EJToday: Top Headlines
EJToday is SEJ's selection of new and outstanding stories on environmental topics in print and on the air, updated every weekday. SEJ also offers a free e-mailed digest of the day's EJToday postings, called SEJ-beat. SEJ members are subscribed automatically, but may opt out here. Non-members may subscribe here. EJToday is also available via RSS feed. Please see Editorial Guidelines for EJToday content.
"For generations, people in Leadwood have lived near huge piles of dangerous, lead-contaminated mining waste. Now the EPA has decided the answer to the problem is to pile on more lead-tainted earth. To many folks, that makes no sense at all."
"In a modest victory for environmentalists, the Obama administration said Monday that it was designating nearly one million acres of Arizona land near the Grand Canyon off limits to new uranium mining claims for two years."
"Missouri Attorney General Chris Koster is investigating whether a state agency violated the law by not releasing data showing E. coli bacteria above safe levels in the Lake of the Ozarks."
An abandoned river -- the Trinity -- runs through Dallas. Storms wash old industrial poisons into it via ditches. As poisons accumulated in its sediments, fish became dangerous to eat. "So people stayed away, and over time, it no longer mattered which came first -- the toxic fish or the abandoned river."
The UN-based International Maritime Organisation (IMO), which regulates ocean shipping, agreed Friday to voluntary proposals aimed at cutting carbon emissions.
"A highly contagious fungus that destroys tomato plants has quickly spread to nearly every state in the Northeast and the mid-Atlantic, and the weather over the next week may determine whether the outbreak abates or whether tomato crops are ruined."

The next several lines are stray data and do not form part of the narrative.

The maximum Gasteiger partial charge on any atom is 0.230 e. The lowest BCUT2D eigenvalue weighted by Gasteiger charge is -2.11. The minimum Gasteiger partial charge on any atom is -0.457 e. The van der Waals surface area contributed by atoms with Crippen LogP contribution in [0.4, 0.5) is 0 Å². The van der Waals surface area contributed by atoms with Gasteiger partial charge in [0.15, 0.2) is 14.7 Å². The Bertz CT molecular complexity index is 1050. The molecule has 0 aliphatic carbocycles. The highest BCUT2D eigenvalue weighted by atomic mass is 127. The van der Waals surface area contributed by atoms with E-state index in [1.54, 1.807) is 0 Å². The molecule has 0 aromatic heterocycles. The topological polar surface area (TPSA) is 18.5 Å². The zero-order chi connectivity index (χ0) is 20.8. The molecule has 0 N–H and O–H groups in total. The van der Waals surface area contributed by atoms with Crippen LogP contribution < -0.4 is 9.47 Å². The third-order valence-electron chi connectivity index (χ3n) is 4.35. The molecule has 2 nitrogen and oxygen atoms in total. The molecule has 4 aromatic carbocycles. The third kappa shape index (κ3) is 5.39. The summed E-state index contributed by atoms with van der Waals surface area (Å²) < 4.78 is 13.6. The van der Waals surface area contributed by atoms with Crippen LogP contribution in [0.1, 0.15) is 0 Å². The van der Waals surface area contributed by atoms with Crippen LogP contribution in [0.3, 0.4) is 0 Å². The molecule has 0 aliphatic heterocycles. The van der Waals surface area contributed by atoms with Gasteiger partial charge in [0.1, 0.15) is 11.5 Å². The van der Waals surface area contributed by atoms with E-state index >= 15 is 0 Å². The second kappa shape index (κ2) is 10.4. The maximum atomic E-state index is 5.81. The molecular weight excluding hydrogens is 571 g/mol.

Secretary of State Hillary Clinton's visit to India will bring a $10-billion deal to sell U.S. nuclear reactors to that country -- but probably not break the impasse on whether India will join other nations trying to limit greenhouse emissions.
The agricultural giant, Syngenta, has petitioned the USDA to grant its new genetically modified corn a non-regulated status. Some experts fear that the strain, meant solely for producing ethanol, could end up in the food supply.
"Researchers for the first time have linked air pollution exposure before birth with lower IQ scores in childhood, bolstering evidence that smog may harm the developing brain."
The mysterious, miles-long "blob" found floating in the Chukchi Sea is not an oil spill or alien life-form, according to early tests, but an unusual algal bloom.
"A new burst of coal-fired power plant construction now underway -- the largest in decades -- will put 43 new coal plants on American soil in the next five years, and all of them will escape the performance standards written into the climate bill now moving through Congress."